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Investing: Home Depot's returns rely on customers, efficiency

A look at Home Depot's prospects. Also: Would Mutual Quest fund fit into a basic investor portfolio?

July 17, 2011|By Andrew Leckey

Question: I am a customer and shareholder in Home Depot Inc. Despite the economy, are there good prospects ahead?

Answer: The results of the world's largest home-improvement retailer are tied to consumers' willingness to buy for their homes and to the company's operating efficiency.

The question for stock investors is whether both factors will be strong enough to provide robust returns.

Despite a sales drop in its fiscal first quarter, which ended May 1, net income rose 12% to $812 million as costs fell, profit margins went up and the company bought back its shares. Over the last three years the company updated its distribution network and the technology tools that control store inventory, pricing and sales.

Home Depot shares are up 2.4% this year so far. In good financial shape, the retailer announced in June that it would pay a cash dividend for a 97th consecutive quarter.

Home Depot operated 2,245 stores at the end of the first quarter, with almost 2,000 of those in the U.S.

The maturity of the U.S. market and price competition with Lowe's Cos. may constrain U.S. sales. And overseas markets, despite their growth potential, can be unpredictable and volatile. Home Depot closed a store in China in the first quarter, and news reports have documented the company's difficulties in that country.

The consensus analyst recommendation on Home Depot stock is "buy," says Thomson Reuters, consisting of 10 "strong buys," eight "buys," 11 "holds" and one "sell."

The economy and housing show signs of stability, with spending on small projects rising, said Zacks Investment Research, which has a long-term neutral recommendation on the stock. It added this caution: "We believe that spending on big remodeling projects will likely remain under pressure in the near term."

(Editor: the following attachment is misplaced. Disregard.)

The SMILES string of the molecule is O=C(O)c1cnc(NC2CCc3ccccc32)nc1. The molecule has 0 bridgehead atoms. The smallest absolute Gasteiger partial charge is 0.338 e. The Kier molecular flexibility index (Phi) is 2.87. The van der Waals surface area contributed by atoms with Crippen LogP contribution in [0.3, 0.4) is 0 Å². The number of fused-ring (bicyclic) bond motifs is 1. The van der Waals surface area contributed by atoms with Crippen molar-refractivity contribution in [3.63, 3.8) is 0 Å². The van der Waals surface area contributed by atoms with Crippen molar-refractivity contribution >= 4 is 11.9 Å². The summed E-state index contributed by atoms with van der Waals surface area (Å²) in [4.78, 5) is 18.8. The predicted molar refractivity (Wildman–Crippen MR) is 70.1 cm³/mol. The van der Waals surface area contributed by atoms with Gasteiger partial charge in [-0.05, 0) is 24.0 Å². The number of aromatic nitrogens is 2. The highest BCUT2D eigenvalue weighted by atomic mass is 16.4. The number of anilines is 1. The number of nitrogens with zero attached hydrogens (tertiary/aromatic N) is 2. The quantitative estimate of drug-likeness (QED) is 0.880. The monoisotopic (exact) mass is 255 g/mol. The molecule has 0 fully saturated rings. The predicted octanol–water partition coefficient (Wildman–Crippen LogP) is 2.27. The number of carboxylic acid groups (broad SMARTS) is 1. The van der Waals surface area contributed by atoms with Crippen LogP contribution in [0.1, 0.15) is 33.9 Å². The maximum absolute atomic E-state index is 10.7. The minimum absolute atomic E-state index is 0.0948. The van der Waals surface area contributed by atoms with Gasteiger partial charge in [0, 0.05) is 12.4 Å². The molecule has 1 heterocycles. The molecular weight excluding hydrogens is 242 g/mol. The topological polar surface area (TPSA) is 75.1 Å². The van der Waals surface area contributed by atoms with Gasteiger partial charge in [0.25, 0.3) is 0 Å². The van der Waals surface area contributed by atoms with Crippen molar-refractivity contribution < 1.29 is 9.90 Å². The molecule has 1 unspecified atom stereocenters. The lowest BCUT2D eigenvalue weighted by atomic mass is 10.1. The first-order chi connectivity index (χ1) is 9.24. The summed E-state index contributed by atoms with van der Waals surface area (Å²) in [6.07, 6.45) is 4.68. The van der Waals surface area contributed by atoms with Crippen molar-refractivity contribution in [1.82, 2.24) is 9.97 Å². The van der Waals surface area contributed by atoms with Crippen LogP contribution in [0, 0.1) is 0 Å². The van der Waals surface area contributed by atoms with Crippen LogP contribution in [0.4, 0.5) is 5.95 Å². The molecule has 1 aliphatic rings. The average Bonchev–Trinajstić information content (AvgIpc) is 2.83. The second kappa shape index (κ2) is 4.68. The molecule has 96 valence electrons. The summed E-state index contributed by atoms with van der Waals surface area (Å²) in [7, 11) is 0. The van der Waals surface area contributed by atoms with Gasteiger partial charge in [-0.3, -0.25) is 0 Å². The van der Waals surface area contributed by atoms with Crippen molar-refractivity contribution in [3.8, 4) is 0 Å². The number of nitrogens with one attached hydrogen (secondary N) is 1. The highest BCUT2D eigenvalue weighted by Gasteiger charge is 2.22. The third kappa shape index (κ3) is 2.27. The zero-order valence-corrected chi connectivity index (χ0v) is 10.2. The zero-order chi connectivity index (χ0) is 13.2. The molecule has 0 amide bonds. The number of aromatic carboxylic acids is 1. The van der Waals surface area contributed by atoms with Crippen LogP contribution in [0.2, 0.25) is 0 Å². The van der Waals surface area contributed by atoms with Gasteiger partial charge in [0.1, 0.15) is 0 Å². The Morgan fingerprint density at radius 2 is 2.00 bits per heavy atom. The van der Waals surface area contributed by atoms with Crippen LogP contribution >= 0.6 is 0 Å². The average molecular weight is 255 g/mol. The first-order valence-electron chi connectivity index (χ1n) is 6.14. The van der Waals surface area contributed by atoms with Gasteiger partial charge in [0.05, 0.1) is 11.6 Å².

Mutual Quest fund looks for bargains

Question: Would the Mutual Quest fund fit into a basic investor portfolio?

Answer: It depends on how you feel about beaten-up stocks and distressed debt securities.

That's the forte of this fund, which seeks out bargains among companies of various sizes that it deems deeply undervalued.

While this involves some degree of risk-taking, the volatility is controlled and holdings don't have far to fall in price. The fund often holds a large cash position — currently 11% of assets — until it finds investments that pass its tests.

The $5.3-billion Mutual Quest "A" (symbol: TEQIX) has returned 13.6% over the last 12 months to rank in the lowest 10% of world stock funds. Its three-year annualized return of 5% placed it in the upper one-third of its peers.

"If you define your core investments as U.S. large-caps or even multinational stocks, this wouldn't be considered a core holding," said Bridget Hughes, mutual fund analyst with Morningstar Inc.

Lead manager Shawn Tumulty and his associates consider discounted cash flow and the value of each of a company's parts to determine value. Nearly half of assets are in the U.S. The fund recently owned 86 stocks and 14 bonds. Consumer goods and financial services each represented about 20% of the portfolio, with other concentrations in healthcare, communication services and utilities.

Top stock holdings were recently Telefonica, British American Tobacco, GDF Suez, Royal Dutch Shell, Time Warner Cable Inc. "A," A.P. Moller-Maersk, Altria Group Inc., Vertis Inc., United Health Group Inc. and Imperial Tobacco Group.

The fund imposes a 5.75% sales charge on purchases of fund shares and requires a $1,000 minimum initial investment. It has an annual expense ratio of 1.13%.

Andrew Leckey answers questions only through the column. Write to him at yourmoney@tribune.com.

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